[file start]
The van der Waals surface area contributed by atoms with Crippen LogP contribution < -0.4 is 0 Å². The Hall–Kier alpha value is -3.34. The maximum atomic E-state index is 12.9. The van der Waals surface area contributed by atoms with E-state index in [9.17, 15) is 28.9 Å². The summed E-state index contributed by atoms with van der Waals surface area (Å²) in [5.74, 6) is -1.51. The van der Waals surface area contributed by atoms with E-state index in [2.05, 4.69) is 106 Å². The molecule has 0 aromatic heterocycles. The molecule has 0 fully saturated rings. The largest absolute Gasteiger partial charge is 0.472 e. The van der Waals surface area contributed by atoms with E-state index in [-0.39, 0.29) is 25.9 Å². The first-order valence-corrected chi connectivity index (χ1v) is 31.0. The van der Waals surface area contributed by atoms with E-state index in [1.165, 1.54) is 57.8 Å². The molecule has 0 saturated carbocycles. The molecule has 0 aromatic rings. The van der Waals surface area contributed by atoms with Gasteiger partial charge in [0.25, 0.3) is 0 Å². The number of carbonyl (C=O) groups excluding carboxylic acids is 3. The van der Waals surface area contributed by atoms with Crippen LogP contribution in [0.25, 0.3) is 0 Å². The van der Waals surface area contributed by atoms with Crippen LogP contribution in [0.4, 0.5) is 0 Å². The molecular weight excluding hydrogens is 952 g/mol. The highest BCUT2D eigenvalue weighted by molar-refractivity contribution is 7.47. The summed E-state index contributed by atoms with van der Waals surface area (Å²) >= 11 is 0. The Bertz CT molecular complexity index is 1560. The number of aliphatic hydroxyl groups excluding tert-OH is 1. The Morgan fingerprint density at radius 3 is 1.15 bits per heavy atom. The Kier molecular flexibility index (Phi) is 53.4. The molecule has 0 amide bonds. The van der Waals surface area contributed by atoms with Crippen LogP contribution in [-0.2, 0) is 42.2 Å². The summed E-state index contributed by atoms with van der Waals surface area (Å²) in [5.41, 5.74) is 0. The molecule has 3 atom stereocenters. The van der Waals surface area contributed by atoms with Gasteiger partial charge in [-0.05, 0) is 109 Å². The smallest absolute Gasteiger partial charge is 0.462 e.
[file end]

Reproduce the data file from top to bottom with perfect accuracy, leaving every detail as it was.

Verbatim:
The van der Waals surface area contributed by atoms with Crippen LogP contribution < -0.4 is 0 Å². The Hall–Kier alpha value is -3.34. The maximum atomic E-state index is 12.9. The van der Waals surface area contributed by atoms with E-state index in [9.17, 15) is 28.9 Å². The summed E-state index contributed by atoms with van der Waals surface area (Å²) in [5.74, 6) is -1.51. The van der Waals surface area contributed by atoms with E-state index in [2.05, 4.69) is 106 Å². The molecule has 0 aromatic heterocycles. The molecule has 0 fully saturated rings. The largest absolute Gasteiger partial charge is 0.472 e. The van der Waals surface area contributed by atoms with E-state index in [-0.39, 0.29) is 25.9 Å². The first-order valence-corrected chi connectivity index (χ1v) is 31.0. The van der Waals surface area contributed by atoms with E-state index in [1.165, 1.54) is 57.8 Å². The molecule has 0 saturated carbocycles. The molecule has 0 aromatic rings. The van der Waals surface area contributed by atoms with Gasteiger partial charge in [0.25, 0.3) is 0 Å². The number of carbonyl (C=O) groups excluding carboxylic acids is 3. The van der Waals surface area contributed by atoms with Crippen LogP contribution in [0.25, 0.3) is 0 Å². The van der Waals surface area contributed by atoms with Crippen LogP contribution in [0.4, 0.5) is 0 Å². The molecular weight excluding hydrogens is 952 g/mol. The highest BCUT2D eigenvalue weighted by molar-refractivity contribution is 7.47. The summed E-state index contributed by atoms with van der Waals surface area (Å²) >= 11 is 0. The Bertz CT molecular complexity index is 1560. The number of aliphatic hydroxyl groups excluding tert-OH is 1. The Morgan fingerprint density at radius 3 is 1.15 bits per heavy atom. The Kier molecular flexibility index (Phi) is 53.4. The molecule has 0 amide bonds. The van der Waals surface area contributed by atoms with Crippen LogP contribution in [-0.2, 0) is 42.2 Å². The summed E-state index contributed by atoms with van der Waals surface area (Å²) in [5.41, 5.74) is 0. The molecule has 3 atom stereocenters. The van der Waals surface area contributed by atoms with Gasteiger partial charge in [-0.05, 0) is 109 Å². The smallest absolute Gasteiger partial charge is 0.462 e.